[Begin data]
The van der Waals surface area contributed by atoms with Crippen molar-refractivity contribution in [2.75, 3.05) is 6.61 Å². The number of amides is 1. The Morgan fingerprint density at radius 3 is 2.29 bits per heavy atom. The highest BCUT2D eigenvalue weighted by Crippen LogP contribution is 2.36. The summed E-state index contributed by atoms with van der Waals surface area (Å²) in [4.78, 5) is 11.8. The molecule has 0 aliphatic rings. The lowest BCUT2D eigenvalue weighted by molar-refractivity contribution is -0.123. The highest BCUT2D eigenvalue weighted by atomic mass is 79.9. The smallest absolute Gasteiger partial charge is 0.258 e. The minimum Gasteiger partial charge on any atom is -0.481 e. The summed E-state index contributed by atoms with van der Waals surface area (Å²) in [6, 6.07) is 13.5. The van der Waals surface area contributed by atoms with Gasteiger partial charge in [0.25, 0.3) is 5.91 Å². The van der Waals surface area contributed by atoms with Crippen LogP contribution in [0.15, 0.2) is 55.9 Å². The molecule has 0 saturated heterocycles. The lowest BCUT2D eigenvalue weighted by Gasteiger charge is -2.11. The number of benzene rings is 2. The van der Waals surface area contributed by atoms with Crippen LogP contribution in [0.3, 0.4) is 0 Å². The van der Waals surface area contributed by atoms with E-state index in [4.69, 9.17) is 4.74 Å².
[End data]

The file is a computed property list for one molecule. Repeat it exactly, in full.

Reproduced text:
The van der Waals surface area contributed by atoms with Crippen molar-refractivity contribution in [2.75, 3.05) is 6.61 Å². The number of amides is 1. The Morgan fingerprint density at radius 3 is 2.29 bits per heavy atom. The highest BCUT2D eigenvalue weighted by Crippen LogP contribution is 2.36. The summed E-state index contributed by atoms with van der Waals surface area (Å²) in [4.78, 5) is 11.8. The molecule has 0 aliphatic rings. The lowest BCUT2D eigenvalue weighted by molar-refractivity contribution is -0.123. The highest BCUT2D eigenvalue weighted by atomic mass is 79.9. The smallest absolute Gasteiger partial charge is 0.258 e. The minimum Gasteiger partial charge on any atom is -0.481 e. The summed E-state index contributed by atoms with van der Waals surface area (Å²) in [6, 6.07) is 13.5. The van der Waals surface area contributed by atoms with Gasteiger partial charge in [0.25, 0.3) is 5.91 Å². The van der Waals surface area contributed by atoms with Crippen LogP contribution in [0.15, 0.2) is 55.9 Å². The molecule has 0 saturated heterocycles. The lowest BCUT2D eigenvalue weighted by Gasteiger charge is -2.11. The number of benzene rings is 2. The van der Waals surface area contributed by atoms with Crippen LogP contribution in [0.3, 0.4) is 0 Å². The van der Waals surface area contributed by atoms with E-state index in [4.69, 9.17) is 4.74 Å².